Windows 7 could arrive with security settings ready

Microsoft, DOD work to define Federal Desktop Core Configuration for new OS

As users await the release of the next version of the Windows operating system, Microsoft is working with the government to establish secure system settings that are expected to become the Federal Desktop Core Configuration for Windows 7.

Earlier this month, Microsoft released the alpha version of its security guide for the new operating system. At the same time, it is working with the Defense Department to harmonize the setting with the FDCC. Ideally, the two components will constitute a single standard for secure configuration when Microsoft releases the operating system this fall.


More on this topic from GCN:

Microsoft executive: Business adoption of Windows 7 to start in 2010
Windows 7 arriving in October
Microsoft clarifies Windows 7 downgrade plan
Microsoft promises better security with Windows 7
Multiple features can be disabled in Windows 7
Windows 7 'fake updates' are on the way


“We have the opportunity this time around to bring together several groups with similar interests to reach a consensus that will serve the common good,” said Ken Page, a program manager at Microsoft.

The FDCC grew out of the Air Force IT Commodity Council’s efforts in 2006 to develop a standard software configuration for Microsoft operating systems. Despite officials’ concerns about the practicality of applying a single software configuration in a broad enterprise with thousands of users, the program succeeded in cutting costs, improving security and reducing the time needed to update security patches enterprisewide.

In 2007, the Office of Management and Budget adopted the settings for Windows XP and Vista as the Federal Desktop Core Configuration and required their implementation in 2008.

“Our hats are off to the Air Force for getting us started,” Page said. “We’re getting a much earlier start on it” for Windows 7.

It is not the first time the government has worked with Microsoft before the release of an operating system, said Steve Quinn, a senior computer scientist at the National Institute of Standards and Technology. The National Security Agency, the Defense Information Systems Agency and NIST worked with the company on configurations during the pre-release stage of Vista.

“A lot of the recommended security settings were baked into the system before it shipped,” Quinn said.

However, at that time, the configuration settings were not codified as the FDCC. The OMB initiative came later and capitalized on work that had already been done.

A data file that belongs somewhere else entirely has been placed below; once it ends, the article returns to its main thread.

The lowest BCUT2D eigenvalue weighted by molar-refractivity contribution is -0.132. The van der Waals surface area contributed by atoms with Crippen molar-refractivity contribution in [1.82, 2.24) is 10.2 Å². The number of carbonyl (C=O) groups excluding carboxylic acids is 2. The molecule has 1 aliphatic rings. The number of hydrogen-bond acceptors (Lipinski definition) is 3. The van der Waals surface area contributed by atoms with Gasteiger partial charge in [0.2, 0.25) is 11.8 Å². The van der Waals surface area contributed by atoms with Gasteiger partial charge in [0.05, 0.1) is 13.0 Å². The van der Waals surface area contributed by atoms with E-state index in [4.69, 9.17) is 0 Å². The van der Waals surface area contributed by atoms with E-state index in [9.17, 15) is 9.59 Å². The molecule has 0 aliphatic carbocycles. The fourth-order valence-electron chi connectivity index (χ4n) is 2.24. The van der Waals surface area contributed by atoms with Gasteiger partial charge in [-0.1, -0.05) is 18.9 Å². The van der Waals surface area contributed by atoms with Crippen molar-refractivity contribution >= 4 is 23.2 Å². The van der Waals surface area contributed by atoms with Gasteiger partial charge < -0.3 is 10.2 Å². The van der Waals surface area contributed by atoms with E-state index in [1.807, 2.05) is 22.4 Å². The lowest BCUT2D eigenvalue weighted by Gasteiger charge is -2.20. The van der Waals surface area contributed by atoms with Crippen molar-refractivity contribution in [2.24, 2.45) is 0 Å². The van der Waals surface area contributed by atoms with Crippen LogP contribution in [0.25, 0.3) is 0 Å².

“That was OMB lending their authority to the configuration settings,” Quinn said.

Microsoft’s security guide specifies two security configurations for its operating systems: a standard enterprise configuration and the secure limited functionality recommended for organizations with higher security needs. The government’s FDCC for Windows XP and Vista does not correspond exactly to Microsoft’s security guides, but officials hope the settings for Windows 7 will be harmonized into a single industry/government standard.

The increased functionality and flexibility of the new operating system offer more choices for users and administrators, which means that more recommendations are required for establishing appropriate security levels. The process of developing standard configurations for Windows 7 is eased somewhat by the fact that the existing 650 FDCC settings for Vista will apply to the new release. Page could not say how many additional settings would be required for Windows 7.

NIST has outlined the process for creating security configuration checklists in its National Checklist Program. Quinn said DOD and Microsoft will perform the primary work of writing the configuration for Windows 7, but the goal will be a governmentwide standard applicable beyond just defense and national security systems. When completed, NIST will check the configuration against the NCP for appropriateness and evaluate it.

“We’ll give it that value-added scrub,” Quinn said.

A subcommittee of the CIO Council manages the FDCC. Agencies can check compliance with the configuration using the Security Content Automation Protocol for checking and validating security settings on IT systems. SCAP is a NIST specification for expressing security data that can enumerate configuration issues. Vendors have begun incorporating SCAP into tools for scanning software settings.

About the Author

William Jackson is freelance writer and the author of the CyberEye blog.

Reader Comments

Please post your comments here. Comments are moderated, so they may not appear immediately after submitting. We will not post comments that we consider abusive or off-topic.

Please type the letters/numbers you see above